What the hands lose
Is for the eyes to find
And what the eyes lose
Is for the heart to find
But the heart
When it loses a thing
Is left to fend for itself
-Philip Pardi, "Two Hands"
This is the true story of Emily Rapp, a dedicated mother whose beautiful son, Ronan, is diagnosed with Tay-Sachs disease at 9 months old. If you want to read more about Tay-Sachs, which I don't really recommend. It's sad... click the link >> http://en.wikipedia.org/wiki/Tay%E2%80%93Sachs_disease
Just to clarify, yes, it's a sad topic, a tragic story, but Rapp doesn't try to emotionally manipulate the reader into feeling sympathy towards her. In fact, she states multiple times that the hardest reactions to deal with were from people who tried to be sympathetic, but in reality just sounded like they were relieved that their own baby wasn't dying. To be fair, it is still definitely a tear-jerker. I was crying by the second page, but it doesn't do it on purpose, if you know what I mean, a book about a terminal child is always going to be sad, no matter what way you spin it.
It's not a linear story with a plot. It doesn't go from day to day. It starts with his diagnosis and ends with his untimely death, but in-between she doesn't just talk about Ronan's deterioration and adoration. She mostly discusses the many methods and theories she uses to accept and overcome the reality and weight of the situation. It's not about Ronan, so much as it's about a grieving mother. Rapp is a literary professor and author, so the writing, the language in this book is exquisite. She doesn't dumb it down and expects you to keep up, which is something I really enjoy in a book. She also draws on many great authors and poets to help explain her emotions (Like the one at the top ^^^).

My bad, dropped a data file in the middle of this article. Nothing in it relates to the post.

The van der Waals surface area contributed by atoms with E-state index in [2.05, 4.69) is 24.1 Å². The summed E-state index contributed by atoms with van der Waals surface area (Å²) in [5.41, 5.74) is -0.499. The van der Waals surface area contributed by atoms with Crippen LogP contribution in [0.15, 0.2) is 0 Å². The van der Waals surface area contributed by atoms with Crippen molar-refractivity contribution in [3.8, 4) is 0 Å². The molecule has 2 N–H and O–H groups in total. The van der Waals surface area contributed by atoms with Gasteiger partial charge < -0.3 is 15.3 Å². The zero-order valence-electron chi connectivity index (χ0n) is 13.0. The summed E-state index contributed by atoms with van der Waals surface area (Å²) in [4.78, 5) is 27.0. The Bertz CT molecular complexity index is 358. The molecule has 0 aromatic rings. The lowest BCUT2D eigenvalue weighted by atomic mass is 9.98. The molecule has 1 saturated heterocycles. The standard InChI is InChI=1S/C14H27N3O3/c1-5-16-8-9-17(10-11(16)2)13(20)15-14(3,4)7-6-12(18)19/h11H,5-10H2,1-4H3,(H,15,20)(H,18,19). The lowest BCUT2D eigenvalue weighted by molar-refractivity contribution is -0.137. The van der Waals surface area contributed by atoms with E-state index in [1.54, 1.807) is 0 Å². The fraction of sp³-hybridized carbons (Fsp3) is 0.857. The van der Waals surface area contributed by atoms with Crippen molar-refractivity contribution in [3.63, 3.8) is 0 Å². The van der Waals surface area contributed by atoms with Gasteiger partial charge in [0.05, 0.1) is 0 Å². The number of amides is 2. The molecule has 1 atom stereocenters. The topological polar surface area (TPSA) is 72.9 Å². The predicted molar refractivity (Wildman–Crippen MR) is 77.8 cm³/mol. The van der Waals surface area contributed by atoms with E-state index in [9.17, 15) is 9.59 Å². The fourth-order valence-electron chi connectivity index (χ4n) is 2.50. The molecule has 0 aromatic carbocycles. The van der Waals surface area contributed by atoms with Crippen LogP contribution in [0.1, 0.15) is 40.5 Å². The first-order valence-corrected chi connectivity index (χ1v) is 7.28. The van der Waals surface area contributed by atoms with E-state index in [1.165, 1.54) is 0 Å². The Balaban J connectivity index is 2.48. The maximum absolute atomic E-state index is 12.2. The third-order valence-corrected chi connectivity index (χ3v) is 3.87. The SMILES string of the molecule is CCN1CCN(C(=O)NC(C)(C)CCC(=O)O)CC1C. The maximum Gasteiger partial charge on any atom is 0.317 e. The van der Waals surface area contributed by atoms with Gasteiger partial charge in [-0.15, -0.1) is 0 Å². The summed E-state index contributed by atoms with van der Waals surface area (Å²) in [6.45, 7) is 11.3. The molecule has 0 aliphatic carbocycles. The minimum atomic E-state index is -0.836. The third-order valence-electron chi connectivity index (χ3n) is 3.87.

I'm finding it surprisingly difficult to express everything I want to about this book. When I first finished I had so many opinions, but it's hard to put into words. I'm just gonna finish with my favourite moment/line from the book. The scene occurs when Emily Rapp is in the garage going through old bins of Ronan's clothes. She starts talking about the weight of things. For example how much weight she gained when she was pregnant.
"A bag of outgrown baby clothes weighs 5.4 pounds. Grief weighs nothing, but you still have to drag it around."